The burgeoning relationship between both the athletes, bonding over a kindred "otherness," is handled tastefully by director Kaspar Heidelbach, though the lack of new insights on the subject of National Socialism's wickedness ultimately reduces a well-staged film to a historical footnote.
    • 61 Metascore
    • 60 Nick Schager
    While that mood is ultimately a bit too monotonous to be completely persuasive, a strong cast convincingly captures the many ways in which adulthood proves far more complicated than what's imagined at 18.
    • 39 Metascore
    • 60 Nick Schager
    Anderson utilizes slow-motion 3-D to hyperbolic effect while again casting Jovovich as the epitome of badass sexiness.
    • 55 Metascore
    • 60 Nick Schager
    Long Shot confirms that achieving one's goals is rarely possible without the staunch support of others.
    • 62 Metascore
    • 60 Nick Schager
    The fictional filmmaker's rejection of "quirkiness" ends up, ironically, being embraced by the movie itself, but even at its most sitcomish, Karpovsky and Lowe's banter has a contentious authenticity that recognizes these industry grunts as vital and three-dimensional-no matter their nominal supporting status.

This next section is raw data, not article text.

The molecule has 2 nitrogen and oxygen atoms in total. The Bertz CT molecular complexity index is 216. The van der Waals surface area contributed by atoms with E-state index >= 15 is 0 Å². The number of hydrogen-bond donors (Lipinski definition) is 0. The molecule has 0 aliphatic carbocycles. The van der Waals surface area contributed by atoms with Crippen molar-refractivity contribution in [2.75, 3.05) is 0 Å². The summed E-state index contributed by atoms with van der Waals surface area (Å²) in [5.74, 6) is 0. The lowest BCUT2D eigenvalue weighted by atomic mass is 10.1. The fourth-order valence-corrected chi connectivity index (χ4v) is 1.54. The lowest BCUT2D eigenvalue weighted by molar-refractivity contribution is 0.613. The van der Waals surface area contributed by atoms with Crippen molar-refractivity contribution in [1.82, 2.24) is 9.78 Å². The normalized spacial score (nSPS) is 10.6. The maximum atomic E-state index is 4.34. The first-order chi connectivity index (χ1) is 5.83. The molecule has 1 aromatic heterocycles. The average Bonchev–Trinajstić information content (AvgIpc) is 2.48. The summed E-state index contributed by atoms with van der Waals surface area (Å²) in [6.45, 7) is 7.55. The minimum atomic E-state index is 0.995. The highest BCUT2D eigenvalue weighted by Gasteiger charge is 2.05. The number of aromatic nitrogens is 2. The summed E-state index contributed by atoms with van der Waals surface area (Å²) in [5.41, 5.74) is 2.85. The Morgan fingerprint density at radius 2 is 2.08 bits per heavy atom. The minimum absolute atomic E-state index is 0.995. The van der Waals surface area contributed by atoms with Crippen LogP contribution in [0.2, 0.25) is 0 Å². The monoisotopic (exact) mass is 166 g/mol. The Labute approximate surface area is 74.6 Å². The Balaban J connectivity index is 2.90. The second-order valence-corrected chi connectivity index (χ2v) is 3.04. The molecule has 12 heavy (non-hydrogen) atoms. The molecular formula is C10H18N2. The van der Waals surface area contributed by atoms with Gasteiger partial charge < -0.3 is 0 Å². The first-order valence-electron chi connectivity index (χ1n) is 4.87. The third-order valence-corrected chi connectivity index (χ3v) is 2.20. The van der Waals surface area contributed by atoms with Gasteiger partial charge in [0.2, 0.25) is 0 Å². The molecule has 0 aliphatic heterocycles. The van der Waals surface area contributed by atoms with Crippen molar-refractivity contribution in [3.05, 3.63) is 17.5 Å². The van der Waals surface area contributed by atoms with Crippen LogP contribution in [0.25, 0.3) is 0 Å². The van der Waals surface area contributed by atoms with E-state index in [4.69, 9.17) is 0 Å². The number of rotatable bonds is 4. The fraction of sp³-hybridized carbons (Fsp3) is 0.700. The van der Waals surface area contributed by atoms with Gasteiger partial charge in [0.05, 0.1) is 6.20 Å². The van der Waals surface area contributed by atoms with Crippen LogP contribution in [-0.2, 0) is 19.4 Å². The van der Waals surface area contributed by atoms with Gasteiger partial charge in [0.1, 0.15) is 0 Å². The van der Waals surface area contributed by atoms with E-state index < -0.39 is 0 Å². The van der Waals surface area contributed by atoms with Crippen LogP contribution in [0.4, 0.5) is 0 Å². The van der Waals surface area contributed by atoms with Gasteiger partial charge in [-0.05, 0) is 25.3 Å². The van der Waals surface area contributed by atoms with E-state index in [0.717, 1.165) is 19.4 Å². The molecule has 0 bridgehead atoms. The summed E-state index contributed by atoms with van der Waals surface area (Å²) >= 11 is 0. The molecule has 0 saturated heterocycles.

• 49 Metascore
    • 60 Nick Schager
    Modest and affecting, it’s a portrait of the possibility of finding peace, contentment and self through both music and spirituality.
    • 62 Metascore
    • 50 Nick Schager
    42
    The film elevates the story of Jackie Robinson to that of cornball legend rather than just honoring his legitimately uplifting, heroic saga by telling it straight.
    • 44 Metascore
    • 50 Nick Schager
    Like far too many modern horror films, All the Boys Love Mandy Lane flaunts its knowledge of classic genre fundamentals but fails to do anything very clever or surprising with them.
    • 67 Metascore
    • 50 Nick Schager
    Ridiculousness played with a straight face, the film is endearing even if it's never quite hilarious.
    • 66 Metascore
    • 50 Nick Schager
    Director Declan Lowney's film operates from a conceit that affords only minor opportunities for true hilarity.
    • 55 Metascore
    • 40 Nick Schager
    Merely a paint-by-numbers condemnation of social intolerance. It's a slog of a sermon.
    • 60 Metascore
    • 40 Nick Schager
    Despite the subtitles, it's basically a slice of formulaic Hollywood-style mythmaking, writ large and woefully empty.
    • 36 Metascore
    • 40 Nick Schager
    A dog in wolf's clothing, Lionsgate's drab, anthropomorphic animal saga does little more than reconfirm the preeminence of Pixar.
    • 44 Metascore
    • 40 Nick Schager
    This behind-the-curtain portrait winds up revealing only the most superficial-and glaringly obvious-of truths.
    • 65 Metascore